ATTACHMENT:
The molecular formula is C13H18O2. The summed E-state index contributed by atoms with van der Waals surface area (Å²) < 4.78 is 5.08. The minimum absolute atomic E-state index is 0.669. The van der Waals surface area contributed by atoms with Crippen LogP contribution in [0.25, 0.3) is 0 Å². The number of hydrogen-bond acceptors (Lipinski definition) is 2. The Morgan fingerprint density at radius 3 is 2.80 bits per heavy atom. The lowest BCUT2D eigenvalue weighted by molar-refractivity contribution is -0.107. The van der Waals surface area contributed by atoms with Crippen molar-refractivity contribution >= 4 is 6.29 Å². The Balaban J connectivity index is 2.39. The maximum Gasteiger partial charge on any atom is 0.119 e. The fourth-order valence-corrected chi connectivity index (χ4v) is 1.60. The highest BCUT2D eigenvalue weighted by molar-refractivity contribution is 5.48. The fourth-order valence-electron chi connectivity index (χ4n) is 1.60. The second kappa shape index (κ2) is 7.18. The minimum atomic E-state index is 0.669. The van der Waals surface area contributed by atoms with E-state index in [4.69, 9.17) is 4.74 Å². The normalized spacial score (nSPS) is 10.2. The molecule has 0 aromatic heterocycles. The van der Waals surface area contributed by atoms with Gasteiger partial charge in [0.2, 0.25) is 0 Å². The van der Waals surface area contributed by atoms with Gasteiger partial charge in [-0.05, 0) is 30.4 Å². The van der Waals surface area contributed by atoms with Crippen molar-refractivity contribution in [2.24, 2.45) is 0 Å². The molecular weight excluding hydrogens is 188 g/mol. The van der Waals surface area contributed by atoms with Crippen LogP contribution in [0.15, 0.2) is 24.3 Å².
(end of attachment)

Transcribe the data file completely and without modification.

The molecular formula is C13H18O2. The summed E-state index contributed by atoms with van der Waals surface area (Å²) < 4.78 is 5.08. The minimum absolute atomic E-state index is 0.669. The van der Waals surface area contributed by atoms with Crippen LogP contribution in [0.25, 0.3) is 0 Å². The number of hydrogen-bond acceptors (Lipinski definition) is 2. The Morgan fingerprint density at radius 3 is 2.80 bits per heavy atom. The lowest BCUT2D eigenvalue weighted by molar-refractivity contribution is -0.107. The van der Waals surface area contributed by atoms with Crippen molar-refractivity contribution >= 4 is 6.29 Å². The Balaban J connectivity index is 2.39. The maximum Gasteiger partial charge on any atom is 0.119 e. The fourth-order valence-corrected chi connectivity index (χ4v) is 1.60. The highest BCUT2D eigenvalue weighted by molar-refractivity contribution is 5.48. The fourth-order valence-electron chi connectivity index (χ4n) is 1.60. The second kappa shape index (κ2) is 7.18. The minimum atomic E-state index is 0.669. The van der Waals surface area contributed by atoms with E-state index in [4.69, 9.17) is 4.74 Å². The normalized spacial score (nSPS) is 10.2. The molecule has 0 aromatic heterocycles. The van der Waals surface area contributed by atoms with Gasteiger partial charge in [0.2, 0.25) is 0 Å². The van der Waals surface area contributed by atoms with Gasteiger partial charge in [-0.05, 0) is 30.4 Å². The van der Waals surface area contributed by atoms with Crippen molar-refractivity contribution in [2.24, 2.45) is 0 Å². The molecular weight excluding hydrogens is 188 g/mol. The van der Waals surface area contributed by atoms with Crippen LogP contribution in [0.15, 0.2) is 24.3 Å².